Investing in Education
Call it a modern renovation of the public education sector: California has budgeted to make meaningful investments to bridge the opportunity and achievement gaps, which means the future for our students will be getting much brighter. The most significant milestone is the funding of TK-12 public education to a historic $22,000 per pupil. It’s an investment we can be proud of. This is over double what the state provided in 2013-14 and a 15% increase from the previous fiscal year 2021-22. All in all, the state is funding local school districts past the Proposition 98 guarantee, as well as chipping in to pay down local CalSTRS pension obligations. As we get into the details of this budget, you will see a well-intentioned and thoughtful plan as we have strived to create a more equitable and caring system.
The allocations for this year’s budget include meaningful investments in behavioral health, early education, learning recovery, school infrastructure, special education, student enrichment programs, teacher recruitment and retention and universal meals. Let’s take a closer look.
One of the biggest challenges of our time is mental and behavioral health. $4.4 billion will be provided over five years to create new local behavioral health systems for youth ages 25 and younger. The funds will surge access to mental health and substance-use services. The recent allocation on behavioral health is one of the country’s most substantial overhauls of the behavioral health system. It is expected that every student will have improved access to a mental health counselor. It’s one major way the state is addressing the emotional well-being of students.
In previous years, California made major investments in early education and access to childcare. This year’s budget continues that trajectory with goals to establish Universal Transitional Kindergarten by 2024-25. In addition, the state’s subsidized childcare program will be expanded to cover an additional 145,000 children.
The pandemic years have been challenging for families, administration, teachers, students and support staff. In recognition, we have established a learning recovery package. A sum of up to $8 billion has been allocated in the emergency block grants for the 2022-23 school year. The allocated amount will be used to increase the instructional period, reduce the learning gaps, support students experiencing barriers to learning and provide academic services. The grant will enable the students to catch up academically and emotionally in school.
Over $5 billion has been allocated to facilitate new construction and modernization of schools across the state. Given the essential role that early childhood education plays in setting the stage for a lifetime of learning, we’ve set aside $100 million for pre-kinder to kindergarten facilities to create a less fractured and more comprehensive approach to learning and development.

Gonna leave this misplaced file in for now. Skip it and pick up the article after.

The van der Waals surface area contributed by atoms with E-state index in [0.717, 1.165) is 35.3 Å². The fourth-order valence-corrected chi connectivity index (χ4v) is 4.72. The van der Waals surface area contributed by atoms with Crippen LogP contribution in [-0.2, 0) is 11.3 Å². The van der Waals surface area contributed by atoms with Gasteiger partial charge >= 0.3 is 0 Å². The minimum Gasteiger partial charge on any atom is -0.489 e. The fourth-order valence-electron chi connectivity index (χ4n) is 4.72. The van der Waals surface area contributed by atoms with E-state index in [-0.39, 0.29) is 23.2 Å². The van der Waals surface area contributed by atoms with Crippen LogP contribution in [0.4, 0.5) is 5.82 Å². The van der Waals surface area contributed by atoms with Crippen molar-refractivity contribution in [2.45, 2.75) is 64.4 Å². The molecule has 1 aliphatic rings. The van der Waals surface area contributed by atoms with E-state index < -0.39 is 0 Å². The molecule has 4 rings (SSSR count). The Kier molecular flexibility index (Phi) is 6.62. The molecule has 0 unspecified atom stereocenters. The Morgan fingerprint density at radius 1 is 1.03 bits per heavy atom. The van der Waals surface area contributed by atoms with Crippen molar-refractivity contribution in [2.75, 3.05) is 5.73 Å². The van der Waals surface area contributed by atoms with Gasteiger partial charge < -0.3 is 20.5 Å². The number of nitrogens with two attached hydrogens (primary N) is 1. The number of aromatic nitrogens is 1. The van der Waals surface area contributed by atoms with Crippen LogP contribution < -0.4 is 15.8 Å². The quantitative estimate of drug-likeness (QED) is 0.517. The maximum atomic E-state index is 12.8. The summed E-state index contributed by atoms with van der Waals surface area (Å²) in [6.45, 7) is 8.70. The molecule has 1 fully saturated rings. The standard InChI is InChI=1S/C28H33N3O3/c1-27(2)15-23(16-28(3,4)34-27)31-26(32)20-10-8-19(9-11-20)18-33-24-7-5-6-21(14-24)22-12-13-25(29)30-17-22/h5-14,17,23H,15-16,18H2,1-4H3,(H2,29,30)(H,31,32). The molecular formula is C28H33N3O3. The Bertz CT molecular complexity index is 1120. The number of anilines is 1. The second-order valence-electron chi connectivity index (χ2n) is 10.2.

We’ve increased the minimum funding rate for special education by 30% for every pupil. The package creates a diploma course pathway for individuals taking California Alternate Assessment. We’ve also expanded the student enrichment program – setting aside $4 billion to create more inclusionary support to assist families of pupils with a disability.
Student Enrichment Programs
California has further set aside $4 billion to expand after-school and summer programs that support mental and physical health and academic enrichment. This includes a $3 billion block grant for art, music, instrumental materials and multilingual library books, and $700 million in career and college readiness initiatives.
Workforce Recruitment and Retention
An expert workforce of administrative, credentialed and classified staff to work in public TK-12 schools is absolutely essential to the success of the entire system. For the next two years, we’ve allocated up to $2.5 billion for the recruitment, retention and training of additional teachers and aides to staff longer days and smaller class sizes. This package includes residency programs for school counselors, professional development for math and science teachers, grants for educators of dual-language and special needs and computer science.
Last but not least, California is the first state in the country to provide a universal meals package. The universal meal fund caters to all children for a whole year regardless of their household income. Breakfast and lunch – all California grown!
There’s a lot to be proud of with our education budget. Setting new precedents with this whole-systems approach that starts investing in our children at an earlier age, California is more competitive nationally in its TK-12 focus. I am, and will continue to be, in strong support of strengthening the public education system in California because our children deserve it.
As always, please reach out to me with any comments, questions or concerns through my District Office at (818) 558-3043 or Assemblymember.Friedman@Assembly.ca.gov.
Laura Friedman represents Burbank, Glendale, La Cañada Flintridge, La Crescenta, Montrose and the Los Angeles neighborhoods of Atwater Village, East Hollywood, Franklin Hills, Hollywood Hills, Los Feliz and Silver Lake.